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media before 17 September 2009,17:00 [GMT]
(13:00 New York; 19:00 Geneva, 22:30 New Delhi, 02:00 - 18 September 2009 Tokyo)
Geneva, 17 September 2009 - Development projects across West Asia have been hit hard by tightening global credit markets and the worldwide recession, particularly since the third quarter of 2008, reports UNCTAD´s annual review of investment trends.
The World Investment Report 2009 : Transnational Corporations, Agricultural Production and Development(1), was released today by UNCTAD.
The number of international banks able or willing to lend to projects in West Asia has shrunk sharply, the report says. As a result, some major oil and gas, industrial, and infrastructure projects have been cancelled or postponed, which is likely to cause a decline in FDI inflows to the region in 2009.
This downward trend brings to an end six consecutive years of growth in FDI inflows to West Asia: in 2008, incoming FDI rose by 16% to US$90 billion. This was largely the result of a significant 57% rise in inflows to Saudi Arabia, which received a total of $38 billion for the year. That consolidated the country´s position as the region´s top recipient. By contrast, FDI growth turned negative in the other two major recipient countries of the region: Turkey and the United Arab Emirates. In Turkey, inflows fell by 17% to $18 billion, after reaching an exceptionally high level in 2007, when a number of large cross-border mergers and acquisitions (M&As) took place in the financial sector. In the United Arab Emirates, a 3% decline in inflows was mainly due to the adverse effects of the global economic and financial crisis on Dubai´s tourism, real estate, and banks.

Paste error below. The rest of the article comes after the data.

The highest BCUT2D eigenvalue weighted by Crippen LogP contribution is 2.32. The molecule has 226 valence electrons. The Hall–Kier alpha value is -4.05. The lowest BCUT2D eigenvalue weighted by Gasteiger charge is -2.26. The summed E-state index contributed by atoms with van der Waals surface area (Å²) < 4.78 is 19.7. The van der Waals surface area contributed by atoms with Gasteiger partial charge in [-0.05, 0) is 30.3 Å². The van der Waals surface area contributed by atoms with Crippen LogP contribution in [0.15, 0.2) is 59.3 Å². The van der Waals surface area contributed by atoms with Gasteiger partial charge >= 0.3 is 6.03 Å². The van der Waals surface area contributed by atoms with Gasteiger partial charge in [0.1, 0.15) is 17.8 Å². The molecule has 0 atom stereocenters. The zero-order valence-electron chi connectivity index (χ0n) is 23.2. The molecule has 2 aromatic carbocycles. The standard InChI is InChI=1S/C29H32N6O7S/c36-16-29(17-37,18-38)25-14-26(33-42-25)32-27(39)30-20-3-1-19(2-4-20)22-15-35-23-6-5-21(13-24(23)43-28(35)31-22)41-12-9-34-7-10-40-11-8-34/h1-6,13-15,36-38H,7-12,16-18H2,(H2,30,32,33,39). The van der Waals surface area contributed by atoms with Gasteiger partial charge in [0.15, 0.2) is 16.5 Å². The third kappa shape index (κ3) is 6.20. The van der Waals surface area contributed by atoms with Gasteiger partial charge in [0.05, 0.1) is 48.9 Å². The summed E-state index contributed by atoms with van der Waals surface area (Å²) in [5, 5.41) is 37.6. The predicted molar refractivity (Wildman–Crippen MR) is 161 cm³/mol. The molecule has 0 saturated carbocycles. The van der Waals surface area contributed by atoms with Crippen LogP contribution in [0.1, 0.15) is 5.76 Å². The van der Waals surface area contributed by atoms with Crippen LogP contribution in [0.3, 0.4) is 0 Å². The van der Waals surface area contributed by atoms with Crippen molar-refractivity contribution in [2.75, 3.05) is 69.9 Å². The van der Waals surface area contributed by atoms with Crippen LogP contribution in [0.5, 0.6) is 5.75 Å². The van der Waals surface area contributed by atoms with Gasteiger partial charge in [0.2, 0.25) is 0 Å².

Other countries in the region that saw sizeable increases in inflows were Qatar with a 43% rise, mainly in liquefied natural gas, power and water, and telecommunications; Lebanon, with a 32% increase mainly driven by real estate; and a 70% rise in the Syrian Arab Republic, attributable to growing business opportunities resulting from that country´s increasing economic openness and improving international relations. FDI inflows rose only slightly in Bahrain, Iraq, and the Palestinian territory. Inflows maintained their 2007 level in Jordan and fell in Kuwait, Yemen and Oman.
In terms of sectoral distribution of inward FDI, the main drivers were real estate, petrochemicals, refining, construction, and trade in Saudi Arabia and Turkey, the two leading recipient countries in the region, which together attracted 63% of total inward FDI to the region in 2008.
FDI outflows from West Asia slumped in 2008 by 30% to US$34 billion, largely due to a significant decline (-45%) in the value of net cross-border M&A purchases by West Asian transnational corporations (TNCs). The strongest decreases occurred in FDI emanating from Saudi Arabia (from US$13 billion to $1 billion) and Qatar (from $5.3 billion to $2.4 billion). Outward investors, reeling from large losses sustained in the global crisis, have become more risk averse.
On the other hand, the fall in global equity markets offers new investment opportunities for Sovereign Wealth Funds (SWFs) and other government-controlled entities. Indeed, some funds, such as those controlled by the Government of Abu Dhabi, have already begun to make foreign acquisitions in support of their national economic development objectives. This could contribute to an increase in FDI outflows from the region in 2009.
A trend towards more liberal FDI-related policies continued in 2008 in a number of countries. For example, in Kuwait, the Parliament passed a law to cut the rate of tax levied on foreign companies to 15% from 55%. In Turkey, the privatization process continued with the sale of a number of State-owned enterprises. In the Syrian Arab Republic, the government took a number of steps to liberalize the exchange-rate regime and to improve investors´ access to financing.